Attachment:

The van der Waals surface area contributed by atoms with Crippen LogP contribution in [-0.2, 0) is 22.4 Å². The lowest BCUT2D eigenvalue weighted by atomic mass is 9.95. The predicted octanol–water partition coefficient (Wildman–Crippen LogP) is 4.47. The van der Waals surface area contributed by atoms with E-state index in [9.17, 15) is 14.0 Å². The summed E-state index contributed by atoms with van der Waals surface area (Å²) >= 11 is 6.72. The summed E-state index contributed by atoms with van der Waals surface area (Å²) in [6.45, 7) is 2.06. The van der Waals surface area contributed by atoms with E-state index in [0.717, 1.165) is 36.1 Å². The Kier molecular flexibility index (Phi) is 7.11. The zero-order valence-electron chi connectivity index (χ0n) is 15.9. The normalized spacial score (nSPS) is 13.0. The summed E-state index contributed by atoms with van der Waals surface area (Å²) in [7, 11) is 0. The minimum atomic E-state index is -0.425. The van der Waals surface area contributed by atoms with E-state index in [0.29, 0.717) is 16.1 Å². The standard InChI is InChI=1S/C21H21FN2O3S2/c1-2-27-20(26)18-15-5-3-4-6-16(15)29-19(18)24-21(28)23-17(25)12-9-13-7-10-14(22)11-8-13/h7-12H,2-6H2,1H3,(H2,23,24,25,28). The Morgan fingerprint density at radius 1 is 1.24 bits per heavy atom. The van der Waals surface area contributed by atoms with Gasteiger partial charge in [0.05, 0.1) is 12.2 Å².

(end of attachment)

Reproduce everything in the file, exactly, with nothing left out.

The van der Waals surface area contributed by atoms with Crippen LogP contribution in [-0.2, 0) is 22.4 Å². The lowest BCUT2D eigenvalue weighted by atomic mass is 9.95. The predicted octanol–water partition coefficient (Wildman–Crippen LogP) is 4.47. The van der Waals surface area contributed by atoms with E-state index in [9.17, 15) is 14.0 Å². The summed E-state index contributed by atoms with van der Waals surface area (Å²) >= 11 is 6.72. The summed E-state index contributed by atoms with van der Waals surface area (Å²) in [6.45, 7) is 2.06. The van der Waals surface area contributed by atoms with E-state index in [0.717, 1.165) is 36.1 Å². The Kier molecular flexibility index (Phi) is 7.11. The zero-order valence-electron chi connectivity index (χ0n) is 15.9. The normalized spacial score (nSPS) is 13.0. The summed E-state index contributed by atoms with van der Waals surface area (Å²) in [7, 11) is 0. The minimum atomic E-state index is -0.425. The van der Waals surface area contributed by atoms with E-state index in [0.29, 0.717) is 16.1 Å². The standard InChI is InChI=1S/C21H21FN2O3S2/c1-2-27-20(26)18-15-5-3-4-6-16(15)29-19(18)24-21(28)23-17(25)12-9-13-7-10-14(22)11-8-13/h7-12H,2-6H2,1H3,(H2,23,24,25,28). The Morgan fingerprint density at radius 1 is 1.24 bits per heavy atom. The van der Waals surface area contributed by atoms with Gasteiger partial charge in [0.05, 0.1) is 12.2 Å².